Saturday, August 21 is National Senior Citizens Day. As we were creating this special edition, our staff had spirited conversations about what to call it. Some felt the word “senior” was a put-down. Others felt it was a compliment. We never came to a consensus, except that the term senior is used quite regularly for our more experienced population. If you are a senior in high school or a senior in college, you’ve attained a certain level of schooling and people look up to that. We chose the term “Senior edition” to denote a sense of accomplishment.
And with this focus on the older adults in our community, I couldn’t help but think about the mentors in my life. Some would qualify as “seniors” while others are just a little further along in life.
I have always looked up to my father. Even as he gets up in years, I still turn to him for advice about relationship issues or how to build something — he’s always been there for me. It amazes me just how much knowledge is stored in our human brains over a lifetime.
While researching living off-grid, I noticed that many of the videos I found were made by people over 60. At times, as the skills required to live off-grid were sometimes so demanding, I’ve been surprised, but also extremely grateful to learn from their experience — in fact, every day up on the mountain, I use what I’ve learned from videos made by older adults.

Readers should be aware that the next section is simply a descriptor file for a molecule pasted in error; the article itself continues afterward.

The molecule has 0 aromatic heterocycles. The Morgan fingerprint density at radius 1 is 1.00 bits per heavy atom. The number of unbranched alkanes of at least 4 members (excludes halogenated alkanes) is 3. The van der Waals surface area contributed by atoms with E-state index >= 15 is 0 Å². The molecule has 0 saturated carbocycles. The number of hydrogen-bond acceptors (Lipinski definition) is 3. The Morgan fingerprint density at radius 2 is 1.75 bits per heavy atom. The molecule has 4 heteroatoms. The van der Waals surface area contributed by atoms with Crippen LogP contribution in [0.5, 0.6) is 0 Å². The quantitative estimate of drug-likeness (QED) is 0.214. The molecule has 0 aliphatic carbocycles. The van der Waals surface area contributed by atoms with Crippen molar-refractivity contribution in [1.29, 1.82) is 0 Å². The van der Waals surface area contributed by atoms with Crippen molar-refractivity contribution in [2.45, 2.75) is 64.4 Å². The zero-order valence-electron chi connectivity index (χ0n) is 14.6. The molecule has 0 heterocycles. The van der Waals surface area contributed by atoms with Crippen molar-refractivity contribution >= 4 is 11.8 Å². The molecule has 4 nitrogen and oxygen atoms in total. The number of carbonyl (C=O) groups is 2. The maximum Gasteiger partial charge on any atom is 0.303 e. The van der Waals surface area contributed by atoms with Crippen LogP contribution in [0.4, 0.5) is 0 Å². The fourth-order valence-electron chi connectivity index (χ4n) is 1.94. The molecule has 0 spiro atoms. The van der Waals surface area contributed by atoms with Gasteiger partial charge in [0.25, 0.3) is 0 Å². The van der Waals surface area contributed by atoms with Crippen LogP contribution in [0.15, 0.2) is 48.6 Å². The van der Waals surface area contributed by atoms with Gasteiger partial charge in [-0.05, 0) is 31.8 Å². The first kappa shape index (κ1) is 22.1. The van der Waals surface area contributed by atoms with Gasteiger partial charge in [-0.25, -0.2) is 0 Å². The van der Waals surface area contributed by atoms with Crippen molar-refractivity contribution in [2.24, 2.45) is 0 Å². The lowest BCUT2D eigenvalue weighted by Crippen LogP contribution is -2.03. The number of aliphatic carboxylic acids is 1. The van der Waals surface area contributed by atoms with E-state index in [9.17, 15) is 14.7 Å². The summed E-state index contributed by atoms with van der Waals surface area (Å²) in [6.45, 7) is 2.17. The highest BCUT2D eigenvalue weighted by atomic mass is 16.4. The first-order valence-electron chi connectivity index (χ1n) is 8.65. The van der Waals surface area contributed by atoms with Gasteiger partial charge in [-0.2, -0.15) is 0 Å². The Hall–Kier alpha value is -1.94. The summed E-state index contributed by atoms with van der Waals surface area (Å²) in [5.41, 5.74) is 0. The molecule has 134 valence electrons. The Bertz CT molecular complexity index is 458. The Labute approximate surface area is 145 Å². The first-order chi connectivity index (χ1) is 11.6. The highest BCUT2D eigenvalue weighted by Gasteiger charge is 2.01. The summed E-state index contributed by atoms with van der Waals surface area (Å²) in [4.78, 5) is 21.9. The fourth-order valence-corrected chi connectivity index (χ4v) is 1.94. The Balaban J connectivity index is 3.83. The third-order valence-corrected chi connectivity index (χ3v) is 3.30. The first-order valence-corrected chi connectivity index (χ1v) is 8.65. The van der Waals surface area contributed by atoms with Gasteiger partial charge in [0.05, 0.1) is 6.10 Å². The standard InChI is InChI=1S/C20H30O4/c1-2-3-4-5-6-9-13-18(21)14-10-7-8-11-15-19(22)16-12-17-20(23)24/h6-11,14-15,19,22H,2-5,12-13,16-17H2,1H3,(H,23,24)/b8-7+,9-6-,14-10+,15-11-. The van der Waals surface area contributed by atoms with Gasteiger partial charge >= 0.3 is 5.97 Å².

At the newspaper, I also regularly listen to suggestions and advice from a staff person who is well over 60. On a professional level, as a result of her decades of working in demanding roles in the Big Apple, many of her suggestions are embedded in the fabric of this publication.
My hat’s off to those of you who have spent your lives learning, accomplishing, helping others, and mentoring. In terms of life span, I’m probably around the halfway point. But realizing just how important mentoring younger people is, beyond helping to raise my two young sons, I’m preparing to step into the role of mentor in the years to come.
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